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We have witnessed the coming of a new age. The age of feedback decentralization; a time when anyone can quickly become a critic, and an anonymous review posted online by John Smith in Anywhere, USA can have a profound influence on corporate strategies, cultural firestorms, and moral objectivism.
Impact of Online Reviews
Consumer-generated reviews have a dramatic effect on the success of organizations in the restaurant and foodservice industry in particular. As the National Restaurant Association aptly describes, online reviews are the new word of mouth, carrying as much weight as – if not more than – the words of professional critics, or information found in reference guidebooks.
A Harvard Business School study has shown how a 1-star increase in a restaurant’s Yelp rating can lead roughly to a 9 percent increase in revenue. This is a metric that is raising eyebrows, regardless of your system-wide annual sales — $400MM, say, or $1M — the incremental revenue impact is significant ($36MM and $90K respectively, based on a 1-star increase alone), and Restaurant Executives are taking notice when prioritizing projects that impact sales.
A half-star improvement, meanwhile, makes it 30 to 49 percent more likely that a restaurant will sell out seats during its peak hours. The latest ReviewTrackers research also shows that 33 percent of diners will not choose to eat in a restaurant with less than a 4-star rating on online review sites like Yelp, Google, and TripAdvisor.
If consumers are demanding review content to guide their decisions, there is no shortage of volunteers to supply the information. At the end of the first quarter of 2015, Yelp had collected over 77 million reviews, of which 19 percent (approximately 14.6 million) are reviews of restaurants.
(The only business category with more reviews on Yelp is retail… and we all know how much people love to eat after they shop.)
Yelp is also particularly strong in mobile search. In the most recent quarter, we saw more than 50 percent of its content (reviews and photos) generated on mobile devices, which helped the Yelp average 79 million unique monthly mobile visitors.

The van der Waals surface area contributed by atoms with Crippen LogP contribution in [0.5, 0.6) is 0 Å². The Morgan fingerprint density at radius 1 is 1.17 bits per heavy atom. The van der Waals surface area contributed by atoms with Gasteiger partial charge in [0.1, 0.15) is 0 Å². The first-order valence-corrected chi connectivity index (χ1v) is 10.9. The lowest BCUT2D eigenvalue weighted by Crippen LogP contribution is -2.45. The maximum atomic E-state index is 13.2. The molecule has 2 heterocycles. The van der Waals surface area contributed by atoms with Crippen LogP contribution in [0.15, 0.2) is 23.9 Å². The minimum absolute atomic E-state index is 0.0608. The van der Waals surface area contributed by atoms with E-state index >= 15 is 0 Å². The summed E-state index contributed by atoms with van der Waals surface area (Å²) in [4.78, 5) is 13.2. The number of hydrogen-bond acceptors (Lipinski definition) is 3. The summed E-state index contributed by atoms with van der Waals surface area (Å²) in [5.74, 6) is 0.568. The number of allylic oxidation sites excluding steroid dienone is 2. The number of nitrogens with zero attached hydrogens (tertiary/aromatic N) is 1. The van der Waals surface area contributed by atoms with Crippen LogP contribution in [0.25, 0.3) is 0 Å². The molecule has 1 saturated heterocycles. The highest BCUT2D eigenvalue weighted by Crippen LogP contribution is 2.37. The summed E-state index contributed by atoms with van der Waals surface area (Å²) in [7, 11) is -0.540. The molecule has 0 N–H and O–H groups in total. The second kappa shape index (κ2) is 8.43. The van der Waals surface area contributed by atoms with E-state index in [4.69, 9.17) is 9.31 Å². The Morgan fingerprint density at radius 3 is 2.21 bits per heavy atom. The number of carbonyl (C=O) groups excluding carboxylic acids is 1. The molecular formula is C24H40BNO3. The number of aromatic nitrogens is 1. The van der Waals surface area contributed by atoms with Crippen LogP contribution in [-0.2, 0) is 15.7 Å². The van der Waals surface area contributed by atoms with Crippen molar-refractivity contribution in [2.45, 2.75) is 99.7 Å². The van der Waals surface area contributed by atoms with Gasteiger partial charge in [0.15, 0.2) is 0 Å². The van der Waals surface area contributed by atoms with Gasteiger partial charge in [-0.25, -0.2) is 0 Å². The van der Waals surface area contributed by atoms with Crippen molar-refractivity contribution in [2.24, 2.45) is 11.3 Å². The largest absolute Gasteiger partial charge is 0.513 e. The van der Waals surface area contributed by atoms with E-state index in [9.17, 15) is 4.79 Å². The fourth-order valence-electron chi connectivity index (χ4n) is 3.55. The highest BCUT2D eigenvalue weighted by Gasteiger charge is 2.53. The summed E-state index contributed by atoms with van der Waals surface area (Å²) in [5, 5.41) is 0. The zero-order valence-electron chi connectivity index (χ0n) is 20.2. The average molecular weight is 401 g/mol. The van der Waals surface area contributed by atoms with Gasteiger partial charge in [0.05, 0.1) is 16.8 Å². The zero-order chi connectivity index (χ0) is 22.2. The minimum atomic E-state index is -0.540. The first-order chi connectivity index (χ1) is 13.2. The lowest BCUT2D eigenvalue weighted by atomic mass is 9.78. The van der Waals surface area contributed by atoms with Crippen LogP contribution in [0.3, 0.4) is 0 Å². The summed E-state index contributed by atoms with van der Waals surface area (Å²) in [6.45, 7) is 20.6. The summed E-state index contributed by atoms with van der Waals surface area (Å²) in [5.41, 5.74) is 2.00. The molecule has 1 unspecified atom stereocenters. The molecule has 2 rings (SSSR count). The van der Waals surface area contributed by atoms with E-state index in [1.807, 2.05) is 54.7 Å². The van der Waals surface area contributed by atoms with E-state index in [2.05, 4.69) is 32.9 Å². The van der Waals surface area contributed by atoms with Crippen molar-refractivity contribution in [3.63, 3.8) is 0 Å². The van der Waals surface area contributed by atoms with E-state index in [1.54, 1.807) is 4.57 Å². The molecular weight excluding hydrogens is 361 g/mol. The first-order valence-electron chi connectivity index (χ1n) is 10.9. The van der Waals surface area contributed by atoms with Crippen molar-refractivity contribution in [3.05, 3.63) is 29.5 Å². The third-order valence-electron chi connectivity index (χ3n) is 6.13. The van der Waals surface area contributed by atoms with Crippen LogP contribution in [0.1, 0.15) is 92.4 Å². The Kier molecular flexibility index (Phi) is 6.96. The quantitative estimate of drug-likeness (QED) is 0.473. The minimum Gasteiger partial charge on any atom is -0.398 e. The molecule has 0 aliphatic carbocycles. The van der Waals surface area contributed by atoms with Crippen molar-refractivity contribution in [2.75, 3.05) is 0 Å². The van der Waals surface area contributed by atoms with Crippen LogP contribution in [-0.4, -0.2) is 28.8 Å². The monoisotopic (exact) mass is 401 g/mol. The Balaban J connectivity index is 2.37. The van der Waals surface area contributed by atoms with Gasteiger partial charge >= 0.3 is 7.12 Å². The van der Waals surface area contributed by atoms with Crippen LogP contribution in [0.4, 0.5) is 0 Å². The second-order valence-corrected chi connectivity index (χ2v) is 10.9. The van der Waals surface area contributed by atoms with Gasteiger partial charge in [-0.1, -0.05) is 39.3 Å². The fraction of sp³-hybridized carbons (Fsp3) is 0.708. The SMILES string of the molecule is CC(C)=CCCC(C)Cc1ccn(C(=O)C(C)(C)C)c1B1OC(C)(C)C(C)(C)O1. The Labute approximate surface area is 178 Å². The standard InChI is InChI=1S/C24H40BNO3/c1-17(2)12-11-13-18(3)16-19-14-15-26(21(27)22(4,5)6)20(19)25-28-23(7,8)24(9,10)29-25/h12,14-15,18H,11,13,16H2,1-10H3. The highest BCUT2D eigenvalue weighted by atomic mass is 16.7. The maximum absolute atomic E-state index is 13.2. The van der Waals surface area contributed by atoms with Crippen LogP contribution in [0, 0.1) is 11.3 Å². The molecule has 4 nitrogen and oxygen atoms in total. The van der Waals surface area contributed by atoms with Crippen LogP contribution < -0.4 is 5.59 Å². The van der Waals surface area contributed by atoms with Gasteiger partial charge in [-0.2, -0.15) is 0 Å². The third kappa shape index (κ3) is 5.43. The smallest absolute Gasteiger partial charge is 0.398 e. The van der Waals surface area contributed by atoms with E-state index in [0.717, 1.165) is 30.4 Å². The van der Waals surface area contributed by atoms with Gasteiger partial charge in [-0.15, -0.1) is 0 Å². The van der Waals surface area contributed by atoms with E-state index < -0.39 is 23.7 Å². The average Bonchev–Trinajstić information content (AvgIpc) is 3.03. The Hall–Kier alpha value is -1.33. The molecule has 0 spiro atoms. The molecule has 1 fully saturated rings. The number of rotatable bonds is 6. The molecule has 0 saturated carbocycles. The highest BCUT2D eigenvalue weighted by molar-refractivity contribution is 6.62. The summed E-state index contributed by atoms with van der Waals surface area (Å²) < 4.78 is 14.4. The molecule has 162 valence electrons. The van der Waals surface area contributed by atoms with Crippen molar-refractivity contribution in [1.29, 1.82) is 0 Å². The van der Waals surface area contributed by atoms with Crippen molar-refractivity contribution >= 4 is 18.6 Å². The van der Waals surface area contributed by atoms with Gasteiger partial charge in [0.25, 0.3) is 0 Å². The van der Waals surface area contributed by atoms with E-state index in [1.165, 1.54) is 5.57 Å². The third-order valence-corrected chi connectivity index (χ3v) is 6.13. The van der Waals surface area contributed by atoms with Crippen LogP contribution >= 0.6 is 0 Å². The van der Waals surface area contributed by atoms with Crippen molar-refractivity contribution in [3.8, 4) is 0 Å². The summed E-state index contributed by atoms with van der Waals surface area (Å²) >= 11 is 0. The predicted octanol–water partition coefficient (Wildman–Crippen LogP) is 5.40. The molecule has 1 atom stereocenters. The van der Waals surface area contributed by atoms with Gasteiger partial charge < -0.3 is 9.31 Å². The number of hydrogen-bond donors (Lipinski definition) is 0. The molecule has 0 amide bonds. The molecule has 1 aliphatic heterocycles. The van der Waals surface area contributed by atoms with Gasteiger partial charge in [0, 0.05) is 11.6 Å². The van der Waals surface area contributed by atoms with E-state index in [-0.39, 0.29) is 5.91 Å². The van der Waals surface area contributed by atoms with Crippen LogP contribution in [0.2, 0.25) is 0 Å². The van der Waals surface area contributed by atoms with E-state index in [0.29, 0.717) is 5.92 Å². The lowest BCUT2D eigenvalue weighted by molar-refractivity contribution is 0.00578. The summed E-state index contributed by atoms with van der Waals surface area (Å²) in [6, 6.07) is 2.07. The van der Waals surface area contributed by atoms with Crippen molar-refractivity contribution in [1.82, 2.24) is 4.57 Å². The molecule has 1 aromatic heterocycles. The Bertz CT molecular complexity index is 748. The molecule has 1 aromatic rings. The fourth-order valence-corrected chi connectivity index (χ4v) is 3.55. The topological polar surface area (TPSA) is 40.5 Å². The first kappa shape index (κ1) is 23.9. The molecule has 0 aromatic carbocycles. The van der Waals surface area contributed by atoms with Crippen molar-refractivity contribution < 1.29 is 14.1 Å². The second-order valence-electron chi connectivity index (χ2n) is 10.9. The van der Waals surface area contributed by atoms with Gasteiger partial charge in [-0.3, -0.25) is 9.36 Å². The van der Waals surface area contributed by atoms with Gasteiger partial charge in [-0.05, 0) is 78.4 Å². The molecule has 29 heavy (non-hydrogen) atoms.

Yelp is not the lone player in the online reviews game. There are others – TripAdvisor, Facebook, Google+, MenuPages, Zomato, to name a few – which collect and publish reviews, and give voice to customers who want to share their experiences online.
Leveraging Review Data
The challenge remains of finding an approach to customer feedback that’s more proactive than reactive. Tracking, collecting, and responding to reviews can definitely protect brand reputation, but what of brand reputation development – efforts that go beyond mere treatment of symptoms?
I expect more organizations to ease their technological reluctance and adopt tools that make their reputation – and operation – more profitable. Some continue to gain steam, already a step ahead, propelled by data-driven intelligence as well as the confidence to proactively ask for feedback.
This kind of work, of course, requires involvement from not only marketers, SEOs, and social media managers, but multiple roles across the entire organization such as customer support, sales, and executives. With buy-in from all, businesses can use reviews to drive customer experience and effectively engage with their new vocal audience.
The restaurant-going experience has changed. Just ask any Google-searching, iPhone-brandishing, Instagram-snapping diner who fires up Yelp to look for restaurants, OpenTable to make reservations, Eat24 to order food online, and Restaurant.com to find meal deals. Thanks to this user-centric technology, and its availability on all screen sizes, there are a myriad of ways to engage with restaurants; all one has to do is click or tap.
Perhaps technology’s greatest impact on the foodservice industry – the economics, labor force, supply chain, and consumption trends – is most evident in the way today’s restaurant-goers rely increasingly on online reviews. It is a tell-tale sign of a sea change in business culture.
Apart from being more accessible, the reviews of the crowd are also typically easier to understand than that of the critics. “Both Michelin and Yelp offer words, in addition to stars,” wrote Hannah Goldfield in the New Yorker. “But Michelin inspectors write stuffy, generic things like ‘The words posh and exclusive come to mind when admiring the spacious tables, corner banquettes, and stunning views.’ Yelp reviewers tend to offer notes like ‘The location is great, service is superb, and food is epic.’”
Embracing online reviews
As part of a large movement away from traditional marketing to a “brand management” focus, industry execs, as a result, have begun investing resources into managing online reviews and customer feedback. They have started tracking review data, calculating reputation scores; assigning employees to write management responses and training their staff to cater to customers in ways that delight and produce better reviews.
According to TripAdvisor’s TripBarometer survey, reputation and review management serves as one of the top investment priorities for hospitality organizations, outranking marketing and advertising efforts. It’s an industry trend that signals a new age of decentralized social feedback, the likes of which haven’t been seen before.